The Primary Care Database User Group Meetings are open to all with an interest in electronic health record research, and are held in the Research Department of Primary Care and Population Health, located at the Royal Free Hospital. Directions can be found on our contact page. To sign up to the Primary Care Database User Group mailing list, please register on JISCMail

Primary Care Database User Group Meetings

Tuesday 10th May, 3.30-5pm

Impact of Preadmission Depression on Mortality following Myocardial Infarction: a study using Danish registry data

Jens Sundbøll (Aarhus University, Denmark)

In this presentation, the focus will be on the use of Danish registries for research. The Danish medical registries are recognized as being among the best population-based data sources in the world. However, they are based on routine hospital discharge diagnoses and validation of the data as well as cautious interpretation is necessary. A validation study and a relevant original investigation will serve as examples of how these data are typically used in research.

Type 2 diabetes mellitus in severe mental illness; inequalities by ethnicity and age: cross-sectional analysis from the UK

Jayati Das-Munshi  (King's College London, UK)

Although the prevalence of type 2 diabetes mellitus is known to be elevated in people with severe mental illnesses (SMI) (schizophrenia, bipolar affective disorders and any non-organic psychosis), the nature of this association by ethnic minority status is unclear. This is a concern as prevalence of type 2 diabetes mellitus is known to be elevated in some ethnic minority groups. Jay will describe a study which used data from 588408 individuals registered to general practices in a defined part of London to investigate the association of severe mental illnesses with type 2 diabetes mellitus and to assess variations by ethnicity and age. 

Previous seminars

7th April 2016

Sigrun Alba Johannesdottir Schmidt and Morten Schmidt (both from Aarhus University, Denmark, and visiting scholars at LSHTM, UK) presented work on partner bereavement and risk of herpes zoster, and on serum creatinine elevation following ACEi/ARB initiation.

29th October 2015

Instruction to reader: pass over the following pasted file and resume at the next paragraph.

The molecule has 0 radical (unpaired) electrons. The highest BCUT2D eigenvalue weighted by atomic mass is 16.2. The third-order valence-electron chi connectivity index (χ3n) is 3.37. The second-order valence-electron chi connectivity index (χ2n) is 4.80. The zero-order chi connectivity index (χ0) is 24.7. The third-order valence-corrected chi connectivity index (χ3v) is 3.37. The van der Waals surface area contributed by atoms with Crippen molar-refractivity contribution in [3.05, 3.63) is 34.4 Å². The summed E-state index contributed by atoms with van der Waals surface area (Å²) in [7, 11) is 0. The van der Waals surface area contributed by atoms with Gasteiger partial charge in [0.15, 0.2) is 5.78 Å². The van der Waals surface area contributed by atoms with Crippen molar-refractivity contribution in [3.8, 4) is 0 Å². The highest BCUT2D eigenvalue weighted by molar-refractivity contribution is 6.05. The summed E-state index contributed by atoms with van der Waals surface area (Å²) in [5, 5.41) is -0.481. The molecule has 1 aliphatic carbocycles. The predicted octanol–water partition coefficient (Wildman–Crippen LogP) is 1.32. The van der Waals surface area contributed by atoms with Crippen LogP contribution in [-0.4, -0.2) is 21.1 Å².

Manuj Sharma from UCL and Anil Mor from Aarhus University presented work on type 2 diabetes.

7th September 2015

Rohini Mathur from LSHTM and Tra Pham from UCL presented work on the use of ethnicity data in primary care databases.

1st July 2015

Will Dixon from the University of Manchester gave a presentation on challenging the assumptions of data preparation and risk attribution in pharmacoepidemiology.

19th May 2015

Krishnan Bhaskaran from LSHTM presented work using primary care data from the Clinical Practice Research Datalink to study the association between body mass index and a wide range of cancers (Bhaskaran et al, Lancet 2014).

16th October 2014

Ruth Blackburn presented work using THIN to explore cardiovascular risk screening and statin prescribing to individuals with severe mental illness.

17th September 2014

Yonas Weldeselassie from the Open University gave a presentation on the self controlled case series (SCCS) method with smooth risk functions. More information on SCCS methodology.

1st July 2014

In a talk titled "Doctor, doctor, how can I be sure this medication is safe?", Irene Petersen discussed how electronic health records can and can't be used to examine the safety and effectiveness of prescribed medicine, in the light of the recent debate about the safety of commonly-used medication such as statins, hypnotics, and antidepressants.

26th March 2014

Liz Sampson and Rebecca Lodwick presented a study on: "Health outcomes and health service use of cohabitees living with terminally ill patients with cancer, chronic obstructive airways disease, and dementia", and Michael King and Louise Marston presented a study on: "Mortality and Medical Care after Bereavement: A General Practice Cohort Study".

11th December 2013